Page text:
By Laura Sicola
Does Changing Your Speech Style Sacrifice Your Identity?https://c-suitenetwork.com/advisors/wp-content/themes/csadvisore/images/empty/thumbnail.jpg 150 150 Laura Sicola Laura Sicola https://secure.gravatar.com/avatar/6cc7c01d734187c7dd3275231942e8cb?s=96&d=mm&r=g
This morning a client made a comment that echoed the misguided frustrations of many people I encounter, when concerns about authenticity come up. After we had identified a vocal habit that was sabotaging her ability to project authority, and worked on skills to improve it, she said:
“Well, but I guess our bad habits are a part of our identity, right?”
The answer is a very simple yes… and no.
Your bad habits are a part of your current identity, but certainly don’t have to limit or otherwise dictate the identity you can grow into if you choose to do so.
Let’s look at it another way. Your current knowledge, experience, and education make up a part of who you are today, right? But if your boss told you that you weren’t eligible for a promotion that you really wanted because you lacked Six Sigma certification, it wouldn’t occur to you to say, “Well, but that certification isn’t part of my identity. To learn those skills and employ them when needed to succeed at the job I have or want would be inauthentic.” It sounds ridiculous in that context. You’d be scanning the internet for the next time a course was available to get that line item on your resume, wouldn’t you?
Similarly, while nobody wants to have to change their eating habits, if your doctor told you that your blood pressure, sugar and cholesterol levels were off the charts and caused a serious risk to your health, you wouldn’t argue that you can’t change your eating habits because they were part of your identity. Sure, some food preferences are foods we grew up on and are linked to our family culture. But if you want your identity to be someone who plays an active role in your children’s and grandchildren’s lives, instead of someone who might not be around to play any role, active or inactive, you’ll find ways to make small lifestyle changes that don’t require you to live on salad.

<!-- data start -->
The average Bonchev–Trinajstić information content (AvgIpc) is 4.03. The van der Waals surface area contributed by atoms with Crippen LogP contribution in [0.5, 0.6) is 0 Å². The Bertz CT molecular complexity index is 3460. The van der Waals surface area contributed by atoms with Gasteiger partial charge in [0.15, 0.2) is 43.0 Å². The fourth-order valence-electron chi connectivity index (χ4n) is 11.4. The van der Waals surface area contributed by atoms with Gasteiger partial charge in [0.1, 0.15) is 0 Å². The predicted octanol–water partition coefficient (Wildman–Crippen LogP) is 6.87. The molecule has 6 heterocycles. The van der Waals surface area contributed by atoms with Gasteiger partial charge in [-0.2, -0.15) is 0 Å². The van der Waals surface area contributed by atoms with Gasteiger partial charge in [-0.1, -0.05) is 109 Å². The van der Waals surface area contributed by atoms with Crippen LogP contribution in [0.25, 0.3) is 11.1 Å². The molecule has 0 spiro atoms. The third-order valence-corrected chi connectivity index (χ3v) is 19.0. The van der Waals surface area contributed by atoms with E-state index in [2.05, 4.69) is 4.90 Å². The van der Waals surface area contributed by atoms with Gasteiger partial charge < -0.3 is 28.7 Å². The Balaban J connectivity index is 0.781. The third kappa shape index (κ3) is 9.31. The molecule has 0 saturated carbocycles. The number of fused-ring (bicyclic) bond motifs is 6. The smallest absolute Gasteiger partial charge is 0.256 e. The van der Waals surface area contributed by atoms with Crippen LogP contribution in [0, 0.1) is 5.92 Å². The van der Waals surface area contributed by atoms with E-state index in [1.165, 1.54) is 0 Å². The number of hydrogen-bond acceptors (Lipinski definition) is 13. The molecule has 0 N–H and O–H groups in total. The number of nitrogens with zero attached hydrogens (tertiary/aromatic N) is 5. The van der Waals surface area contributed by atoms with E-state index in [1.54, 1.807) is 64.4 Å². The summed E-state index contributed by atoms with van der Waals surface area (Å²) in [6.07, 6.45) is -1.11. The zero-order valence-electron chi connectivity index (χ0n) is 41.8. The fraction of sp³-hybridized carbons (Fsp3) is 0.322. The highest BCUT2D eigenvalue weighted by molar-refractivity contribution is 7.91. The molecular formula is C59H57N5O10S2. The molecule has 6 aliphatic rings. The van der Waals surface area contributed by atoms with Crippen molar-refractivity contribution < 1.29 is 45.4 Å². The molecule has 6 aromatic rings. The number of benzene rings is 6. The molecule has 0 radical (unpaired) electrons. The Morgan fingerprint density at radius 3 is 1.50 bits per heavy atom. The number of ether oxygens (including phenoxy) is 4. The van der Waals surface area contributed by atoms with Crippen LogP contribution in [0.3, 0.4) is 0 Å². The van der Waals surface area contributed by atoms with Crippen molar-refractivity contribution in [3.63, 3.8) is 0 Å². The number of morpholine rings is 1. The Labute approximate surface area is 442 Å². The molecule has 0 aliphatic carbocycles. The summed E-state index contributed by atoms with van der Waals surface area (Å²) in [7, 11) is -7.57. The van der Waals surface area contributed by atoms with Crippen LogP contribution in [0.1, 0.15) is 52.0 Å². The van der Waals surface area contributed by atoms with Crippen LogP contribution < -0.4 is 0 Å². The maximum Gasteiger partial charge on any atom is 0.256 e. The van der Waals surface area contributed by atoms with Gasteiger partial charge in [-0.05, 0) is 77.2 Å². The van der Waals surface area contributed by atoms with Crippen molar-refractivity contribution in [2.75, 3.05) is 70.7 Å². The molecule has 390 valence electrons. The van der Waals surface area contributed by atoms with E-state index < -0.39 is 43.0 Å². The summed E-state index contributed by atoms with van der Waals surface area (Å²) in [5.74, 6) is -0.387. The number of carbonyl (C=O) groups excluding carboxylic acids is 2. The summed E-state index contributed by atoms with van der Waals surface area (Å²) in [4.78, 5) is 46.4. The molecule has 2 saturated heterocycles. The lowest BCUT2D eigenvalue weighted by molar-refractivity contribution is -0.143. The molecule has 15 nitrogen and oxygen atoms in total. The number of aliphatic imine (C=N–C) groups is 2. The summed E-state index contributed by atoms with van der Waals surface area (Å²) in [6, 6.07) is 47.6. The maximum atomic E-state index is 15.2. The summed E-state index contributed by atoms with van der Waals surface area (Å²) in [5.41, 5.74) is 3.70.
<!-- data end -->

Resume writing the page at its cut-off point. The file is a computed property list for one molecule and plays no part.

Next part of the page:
In case a “Yeah, but…” is creeping its way to your lips, let me reassure you: there is no difference between getting certified in Six-Sigma, adopting healthier eating habits, and learning to speak with greater breath support or tonality, regarding the impact the change will have on your degree of choice, authenticity or identity.
Sure, you are partially a product of your environment, upbringing, etc., but identity is equally a very personal choice.
If you know that your current speech style sounds about as energized as Ben Stein’s portrayal of the economics teacher in the movie Ferris Buller’s Day Off, putting people to sleep as you run the meeting or give your presentation, you have two choices: You can shrug it off and claim, “Well, that’s just the way I talk,” essentially blaming it on your identity, and resign yourself to the fact that nobody will ever want to hear you speak. Or, you can decide that you want people to pay attention to you, to be inspired by you, and choose to take control of the situation. If you want to do the latter, to have that positive, inspiring effect on people, you’ll choose to learn how to modify your delivery in a way that appropriately captures their interest, because you want that to be part of your identity.
Let me clarify: I’m not suggesting you take acting lessons to play the part of some character who is different from you. And a learning curve is to be expected, so any new skill or knowledge may feel awkward and clunky until you get used to using it, and it becomes second nature.
That’s the real goal: that the new speech habits (or eating habits, or management techniques) ultimately become second nature, and a new part of your chosen identity that makes you feel confident in yourself and your abilities, and gets the results you want.
Do you have trouble finding the balance between speaking in a way that feels authentic, and in a way that gets the results you want? Or do you have other questions or feedback about this issue? If so, contact me at firstname.lastname@example.org or click here to schedule a 20-minute focus call to discuss it with me personally!